There are all different kinds of flies in the UK and, most of the time, they do not cause us any problems; from the fruit fly to the blue bottle fly, their numbers literally number thousands. But why do flies become a nuisance and what can we do about it?
The life cycle of a fly
In general, eggs are laid in moist or rotting organics matter, from household rubbish, to compost and manure. Once hatched, it really depends on the weather and temperature as to how long it takes the fly to reach maturity – the warmer the temperature, the quicker they will mature.
It is no surprise that a fly infestation quickly takes hold when you know that one adult female fly can lay 900 eggs in her life time – which, in most cases is a 1 to 3 month life expectancy!
Add to this the ability of all flies to fly some distance, moving quickly from one breeding ground to another. If you suddenly find a room full of blue bottle flies at home, it means that close by a small animal, rodent or bird has died, with an opportunistic female fly laying her eggs on the corpse.
Flies of any kind are not picky about the kinds of food they eat and so, they will frequently make their way in to the home looking for a food source. Once they are indoors, they become active, excited and agitated by all the smells of food that they can feed on.
Flies suck up and also defecate on it, which is why if you know a fly has landed on some food left in the open, it will have been contaminated and is best thrown away. This spreading of bacteria and germs is the reason why finding the source of a fly infestation in or around the home is imperative in getting rid of it!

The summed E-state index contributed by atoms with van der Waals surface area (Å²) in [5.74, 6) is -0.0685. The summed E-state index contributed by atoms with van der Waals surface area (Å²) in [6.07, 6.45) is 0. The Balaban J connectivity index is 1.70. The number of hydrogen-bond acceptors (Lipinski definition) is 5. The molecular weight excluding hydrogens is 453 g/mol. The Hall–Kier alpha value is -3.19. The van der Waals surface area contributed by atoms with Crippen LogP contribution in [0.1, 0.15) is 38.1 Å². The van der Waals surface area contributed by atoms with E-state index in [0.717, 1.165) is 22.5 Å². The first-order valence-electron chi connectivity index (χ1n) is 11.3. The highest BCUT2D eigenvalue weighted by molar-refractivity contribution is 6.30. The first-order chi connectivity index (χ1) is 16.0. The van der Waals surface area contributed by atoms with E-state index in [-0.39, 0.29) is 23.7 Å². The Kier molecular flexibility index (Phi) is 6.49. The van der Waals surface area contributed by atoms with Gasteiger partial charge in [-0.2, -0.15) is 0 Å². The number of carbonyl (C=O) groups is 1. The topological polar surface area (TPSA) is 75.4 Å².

Can flies really make us ill?
There have been cases of gastroenteritis, salmonella, cholera and typhoid – as well as the distinct possibility of intestinal worms – as a result of a fly infestation. One or two flies, newly arrived through the back door may not be a problem but, an infestation where you home seems to be over-run means illness is a real possibility.
Preventing fly infestations
To a certain extent, some fly infestations can be prevented. If you are leaving food out, it should be well covered and make sure that hygiene and cleanliness is enforced throughout the home, as well as outside the property too.
Making sure that bins have well-fitting lids and that all refuse is placed in the bin immediately, will also help in keeping at bay any possible fly infestations. Compost bins are a great addition to any home, but siting it away from the property and also ensuring that it is well covered, with a lid if possible but using the plastic barrels, and that only the right waste is placed on it.
Although flies like all rotting food, protein rich food such as meat is a firm favourite.
Finding the source of any fly infestation is imperative and treating flies indoors will be a constant action as more and more flies hatch from the eggs laid by females.
Once the source has been found, it can be removed and the area cleaned; this will have immediate impact.
There are remedies that can be bought in supermarkets etc. and can be useful for the occasional fly but, if it seems that you have many blue bottles, houseflies or other flying, two winged insect in your home, then you need the expert help of Mr Pesty – call us to find out more!